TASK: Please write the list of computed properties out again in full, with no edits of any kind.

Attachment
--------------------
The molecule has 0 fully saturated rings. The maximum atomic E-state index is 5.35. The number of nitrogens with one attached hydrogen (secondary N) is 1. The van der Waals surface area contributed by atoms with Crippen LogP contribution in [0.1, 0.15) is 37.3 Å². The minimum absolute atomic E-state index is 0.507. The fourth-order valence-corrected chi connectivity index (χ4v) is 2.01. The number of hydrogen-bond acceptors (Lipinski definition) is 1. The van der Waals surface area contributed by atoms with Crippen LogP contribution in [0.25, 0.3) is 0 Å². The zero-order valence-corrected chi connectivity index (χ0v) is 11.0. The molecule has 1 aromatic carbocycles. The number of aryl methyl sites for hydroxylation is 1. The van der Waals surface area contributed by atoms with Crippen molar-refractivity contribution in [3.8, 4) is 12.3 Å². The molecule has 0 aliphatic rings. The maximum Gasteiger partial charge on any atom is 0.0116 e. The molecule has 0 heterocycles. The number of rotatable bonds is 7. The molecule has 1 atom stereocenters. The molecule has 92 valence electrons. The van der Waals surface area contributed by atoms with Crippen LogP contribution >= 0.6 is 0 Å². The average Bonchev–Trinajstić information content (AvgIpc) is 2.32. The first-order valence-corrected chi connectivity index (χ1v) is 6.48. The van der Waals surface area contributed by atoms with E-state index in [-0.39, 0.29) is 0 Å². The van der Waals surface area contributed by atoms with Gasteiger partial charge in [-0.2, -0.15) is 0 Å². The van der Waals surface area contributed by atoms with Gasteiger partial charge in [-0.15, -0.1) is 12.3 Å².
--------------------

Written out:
The molecule has 0 fully saturated rings. The maximum atomic E-state index is 5.35. The number of nitrogens with one attached hydrogen (secondary N) is 1. The van der Waals surface area contributed by atoms with Crippen LogP contribution in [0.1, 0.15) is 37.3 Å². The minimum absolute atomic E-state index is 0.507. The fourth-order valence-corrected chi connectivity index (χ4v) is 2.01. The number of hydrogen-bond acceptors (Lipinski definition) is 1. The van der Waals surface area contributed by atoms with Crippen LogP contribution in [0.25, 0.3) is 0 Å². The zero-order valence-corrected chi connectivity index (χ0v) is 11.0. The molecule has 1 aromatic carbocycles. The number of aryl methyl sites for hydroxylation is 1. The van der Waals surface area contributed by atoms with Crippen molar-refractivity contribution in [3.8, 4) is 12.3 Å². The molecule has 0 aliphatic rings. The maximum Gasteiger partial charge on any atom is 0.0116 e. The molecule has 0 heterocycles. The number of rotatable bonds is 7. The molecule has 1 atom stereocenters. The molecule has 92 valence electrons. The van der Waals surface area contributed by atoms with Crippen LogP contribution >= 0.6 is 0 Å². The average Bonchev–Trinajstić information content (AvgIpc) is 2.32. The first-order valence-corrected chi connectivity index (χ1v) is 6.48. The van der Waals surface area contributed by atoms with E-state index in [-0.39, 0.29) is 0 Å². The van der Waals surface area contributed by atoms with Gasteiger partial charge in [-0.2, -0.15) is 0 Å². The van der Waals surface area contributed by atoms with Gasteiger partial charge in [-0.15, -0.1) is 12.3 Å².